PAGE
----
WASHINGTON - President Bush has assured Americans that their government isn't spying on them, but history explains why many remain uneasy about this week's news that their phone records have been turned over to federal agents.
The government has a long track record of abusing personal information that's gathered in the name of national security. From the Red Scare in the 1920s to illegal wiretaps during the Nixon era, Americans have struggled to find the right balance between individual rights and collective security.
In time of crisis, the government will exercise its power to conduct domestic intelligence activities to the fullest extent. The distinction between legal dissent and criminal conduct is easily forgotten. In an era where the technological capability of government relentlessly increases, we must be wary about the drift toward `big brother government.'
US Senate's 'Church Committee'
"The potential for abuse is awesome," a Senate investigation committee concluded in a 1976 report detailing illegal wiretaps, break-ins and other abuses that government agents committed in the 1960s and `70s.
The Senate panel, known as the "Church committee" after its chairman, Sen. Frank Church, D-Idaho, warned that technological advances would make it even harder for the government to stay within acceptable limits of respecting privacy rights, especially when the nation is at risk of attack.
"In time of crisis, the government will exercise its power to conduct domestic intelligence activities to the fullest extent. The distinction between legal dissent and criminal conduct is easily forgotten," the committee wrote. "In an era where the technological capability of government relentlessly increases, we must be wary about the drift toward `big brother government.'''
The government has been collecting and storing information on its citizens since at least 1912, when the Bureau of Investigation, the forerunner to the FBI, recruited waiters, socialites and other well-placed individuals to eavesdrop on conversations and report any suspicious talk.
By the Red Scare in the 1920s, when the government made large-scale arrests of radicals and leftists in the wake of communists taking power in Russia, the bureau had assembled a rapidly expanding database of more than 150,000 names.
Abuses over the years cross party lines and political ideologies. Franklin Roosevelt wanted a file on Americans who sent him critical telegrams. Lyndon Johnson asked the FBI to get him the phone records of Republican vice presidential candidate Spiro Agnew.
Attorney General Robert Kennedy, remembered today as a champion of the underdog, approved wiretaps on the Rev. Martin Luther King Jr. Nearly every recent president has ordered questionable "name checks" - a search of FBI files for any damaging information - on political opponents.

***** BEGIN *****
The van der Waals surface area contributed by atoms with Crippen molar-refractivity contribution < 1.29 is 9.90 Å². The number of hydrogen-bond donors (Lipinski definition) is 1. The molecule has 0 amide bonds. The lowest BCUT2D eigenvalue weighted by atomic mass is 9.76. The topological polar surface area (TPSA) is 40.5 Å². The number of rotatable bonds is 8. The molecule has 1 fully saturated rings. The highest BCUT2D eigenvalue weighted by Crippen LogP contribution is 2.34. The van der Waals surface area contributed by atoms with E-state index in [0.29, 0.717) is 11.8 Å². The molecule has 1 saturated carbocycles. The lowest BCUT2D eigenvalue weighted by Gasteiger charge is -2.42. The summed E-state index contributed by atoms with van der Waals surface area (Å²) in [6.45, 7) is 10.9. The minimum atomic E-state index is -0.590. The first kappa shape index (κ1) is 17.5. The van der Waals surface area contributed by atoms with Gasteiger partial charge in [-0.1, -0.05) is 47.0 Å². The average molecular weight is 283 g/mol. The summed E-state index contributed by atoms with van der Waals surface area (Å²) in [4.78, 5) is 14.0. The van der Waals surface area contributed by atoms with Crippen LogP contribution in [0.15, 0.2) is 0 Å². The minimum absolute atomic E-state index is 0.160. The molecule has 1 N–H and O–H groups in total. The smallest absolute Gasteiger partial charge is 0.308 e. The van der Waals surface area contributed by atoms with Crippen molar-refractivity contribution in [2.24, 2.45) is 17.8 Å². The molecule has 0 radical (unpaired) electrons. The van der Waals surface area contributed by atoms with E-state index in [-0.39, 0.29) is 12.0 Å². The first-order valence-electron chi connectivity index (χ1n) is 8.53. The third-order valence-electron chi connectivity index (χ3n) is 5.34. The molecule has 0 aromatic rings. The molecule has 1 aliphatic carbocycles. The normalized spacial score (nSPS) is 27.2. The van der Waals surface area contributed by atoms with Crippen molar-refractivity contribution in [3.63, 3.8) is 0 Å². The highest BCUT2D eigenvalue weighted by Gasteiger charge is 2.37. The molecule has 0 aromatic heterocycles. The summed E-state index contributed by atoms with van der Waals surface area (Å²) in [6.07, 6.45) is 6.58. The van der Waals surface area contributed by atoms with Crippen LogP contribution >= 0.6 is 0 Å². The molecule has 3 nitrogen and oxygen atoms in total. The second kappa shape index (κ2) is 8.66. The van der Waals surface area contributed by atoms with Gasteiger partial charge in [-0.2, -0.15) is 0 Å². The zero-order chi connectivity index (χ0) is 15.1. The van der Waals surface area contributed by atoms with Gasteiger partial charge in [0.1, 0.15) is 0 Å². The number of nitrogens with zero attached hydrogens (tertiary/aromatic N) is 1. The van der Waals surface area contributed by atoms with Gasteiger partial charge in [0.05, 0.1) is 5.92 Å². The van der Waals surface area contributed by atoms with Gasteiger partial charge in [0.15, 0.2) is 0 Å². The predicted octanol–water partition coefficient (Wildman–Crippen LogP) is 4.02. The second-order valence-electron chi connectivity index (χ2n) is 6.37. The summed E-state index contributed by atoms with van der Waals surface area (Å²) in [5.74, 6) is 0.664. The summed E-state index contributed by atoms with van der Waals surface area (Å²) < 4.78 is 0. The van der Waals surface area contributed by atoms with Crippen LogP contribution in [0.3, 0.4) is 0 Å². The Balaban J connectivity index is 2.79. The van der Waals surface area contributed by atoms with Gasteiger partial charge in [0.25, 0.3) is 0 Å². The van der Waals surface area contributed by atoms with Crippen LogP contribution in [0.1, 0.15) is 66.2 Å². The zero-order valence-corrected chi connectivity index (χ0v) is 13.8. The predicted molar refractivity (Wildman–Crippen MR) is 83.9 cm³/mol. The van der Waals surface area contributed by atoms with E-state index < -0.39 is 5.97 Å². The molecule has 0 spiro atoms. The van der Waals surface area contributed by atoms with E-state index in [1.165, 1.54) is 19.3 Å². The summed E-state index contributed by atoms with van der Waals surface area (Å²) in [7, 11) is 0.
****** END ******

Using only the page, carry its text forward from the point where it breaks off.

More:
During the Nixon administration, a name check on journalist Daniel Schorr backfired when the FBI misunderstood its instructions and conducted a full background investigation, including interviews with Schorr's associates. White House officials, desperate for a cover story to explain the FBI probe, made the improbable claim that Schorr had been under consideration for a government appointment.
The Church committee concluded that few politicians can resist the chance to gather information on their enemies, and few intelligence-gatherers can resist pressure to please the president. There has been no evidence so far that any phone records the government has collected recently in its search for terrorists have been misused, but that's small comfort to civil libertarians.
"It's about human failings, human failings amplified by technology," said Lee Tien, a senior staff attorney at the Electronic Frontier Foundation, a civil liberties group. "Men are not angels. Our Constitution was written by people who understood that human nature has many flaws."
In some cases, intelligence-gatherers try to use the information they collect against their enemies. In one of the most notorious examples, FBI director J. Edgar Hoover launched a campaign to discredit King that included an attempt to get him to commit suicide.
After gathering evidence of King's extramarital affairs, the agency sent a compilation of incriminating audiotapes to King's wife and sent him a note suggesting that he take his own life.
"King, there is only one thing left for you to do. You know what it is. ... You are done. There is but one way out for you. You better take it before your filthy fraudulent self is bared to the nation," the note said.
Bush's defenders say the current controversy bears no resemblance to past abuses and is being blown out of proportion.
"Let's talk about this in a rational way. We're in a war with terror and there are people out there that want to kill us," said Sen. Jeff Sessions, R-Ala. "I don't think this action is nearly as troublesome as it's being made out. They're not tapping our phones and getting our conversations."
The government is using the phone records for data mining, the process of searching through a large volume of information to find useful patterns, in this case, evidence of terrorist communications.
"The problem isn't data mining. It's the people who do it," said Daniel Larose, a statistics professor at Central Connecticut State University and the author of "Data Mining Methods and Models." "It's easy to do badly. Humans tend to see patterns where no patterns exist. They might classify someone as suspicious who doesn't deserve suspicion."
Larose, who has written two other books on the subject, said data mining was like a knife. "You can use it to cut your birthday cake," he said. Or "you can use it to murder somebody in an alley."
© Copyright 2006 Knight Ridder